Source: The Mercury, 2 October, 1996.
The Aussie supermarket shopper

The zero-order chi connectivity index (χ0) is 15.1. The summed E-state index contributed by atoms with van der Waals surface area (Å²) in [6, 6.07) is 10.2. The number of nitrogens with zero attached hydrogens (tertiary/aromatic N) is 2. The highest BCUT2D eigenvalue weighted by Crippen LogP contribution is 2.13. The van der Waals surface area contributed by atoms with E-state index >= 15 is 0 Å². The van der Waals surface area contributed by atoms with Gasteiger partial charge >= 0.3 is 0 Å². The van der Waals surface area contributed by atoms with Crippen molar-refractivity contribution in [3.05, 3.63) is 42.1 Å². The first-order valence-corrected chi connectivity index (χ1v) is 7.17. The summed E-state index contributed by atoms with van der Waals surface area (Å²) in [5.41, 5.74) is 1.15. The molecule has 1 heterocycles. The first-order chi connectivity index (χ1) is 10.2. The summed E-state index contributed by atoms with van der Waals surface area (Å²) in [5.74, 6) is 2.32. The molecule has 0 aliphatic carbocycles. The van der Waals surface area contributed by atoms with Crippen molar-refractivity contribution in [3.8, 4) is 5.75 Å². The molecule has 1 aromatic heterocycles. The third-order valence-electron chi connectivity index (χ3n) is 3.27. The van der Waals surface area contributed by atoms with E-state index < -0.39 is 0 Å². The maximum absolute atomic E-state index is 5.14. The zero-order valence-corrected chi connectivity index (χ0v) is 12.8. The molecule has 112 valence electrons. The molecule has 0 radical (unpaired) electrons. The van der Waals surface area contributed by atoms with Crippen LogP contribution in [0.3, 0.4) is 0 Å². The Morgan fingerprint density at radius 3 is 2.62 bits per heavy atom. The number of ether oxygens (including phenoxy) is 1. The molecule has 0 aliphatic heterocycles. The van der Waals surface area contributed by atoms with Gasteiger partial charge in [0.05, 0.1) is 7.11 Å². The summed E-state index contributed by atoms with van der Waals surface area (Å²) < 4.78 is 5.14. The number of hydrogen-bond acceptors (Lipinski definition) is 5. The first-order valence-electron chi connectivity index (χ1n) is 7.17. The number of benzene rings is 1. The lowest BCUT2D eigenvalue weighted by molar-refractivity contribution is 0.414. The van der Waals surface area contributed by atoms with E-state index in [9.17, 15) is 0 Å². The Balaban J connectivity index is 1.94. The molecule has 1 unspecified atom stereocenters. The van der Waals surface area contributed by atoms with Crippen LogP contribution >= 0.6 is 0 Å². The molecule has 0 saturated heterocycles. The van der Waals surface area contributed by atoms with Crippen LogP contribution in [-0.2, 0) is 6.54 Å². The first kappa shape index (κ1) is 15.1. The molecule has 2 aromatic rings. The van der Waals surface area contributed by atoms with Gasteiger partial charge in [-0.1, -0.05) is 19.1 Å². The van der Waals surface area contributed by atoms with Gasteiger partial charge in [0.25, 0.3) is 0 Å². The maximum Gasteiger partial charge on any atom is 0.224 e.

AUSTRALIAN grocery shoppers want a larger health food section in their supermarkets, shorter checkout queues, lower prices - and toilets on site. New research released yesterday shows the average Australian grocery shopper is also demanding more organically grown fruit and vegetables. One quarter of shoppers surveyed rated food safety as the most important issue, 25% said low prices were the critical factor, while 15% said Australian- made products were essential. A massive 70% said toilets in supermarkets would be a good idea. There was also strong interest in safe food handling, environmental matters, and access to nutrition information. The research, commissioned by the Australian Supermarket Institute, revealed a profile of the average Australian grocery shopper who is likely to be increasingly targeted by supermarket chains. The average shopper is likely to be a woman aged about 40, employed, married or living with a partner, and likely to have no children living at home. One shopper at Eastlands yesterday suggested the ideal supermarket would establish "gossip bays" to avoid crammed aisles while shoppers conversed. Another shopper, Carol Inches of Bellerive, said lighting in the vegetable section made produce seem fresher than it was. "The freshness varies at the time of week," Mrs Inches said. "It's pretty good earlier in the week but not so great by Saturday. Prices also vary a lot, and daily." Mrs Inches, 37, who has a job and three teenage children, estimates her fortnightly grocery bill is $250. She spends an extra $10 in daily trips for fresh produce to prevent wastage. "Staff are important, as is being able to find things, and having products clearly marked both with the price and use-by dates," she said. She refuses to use selfserve salad bars.
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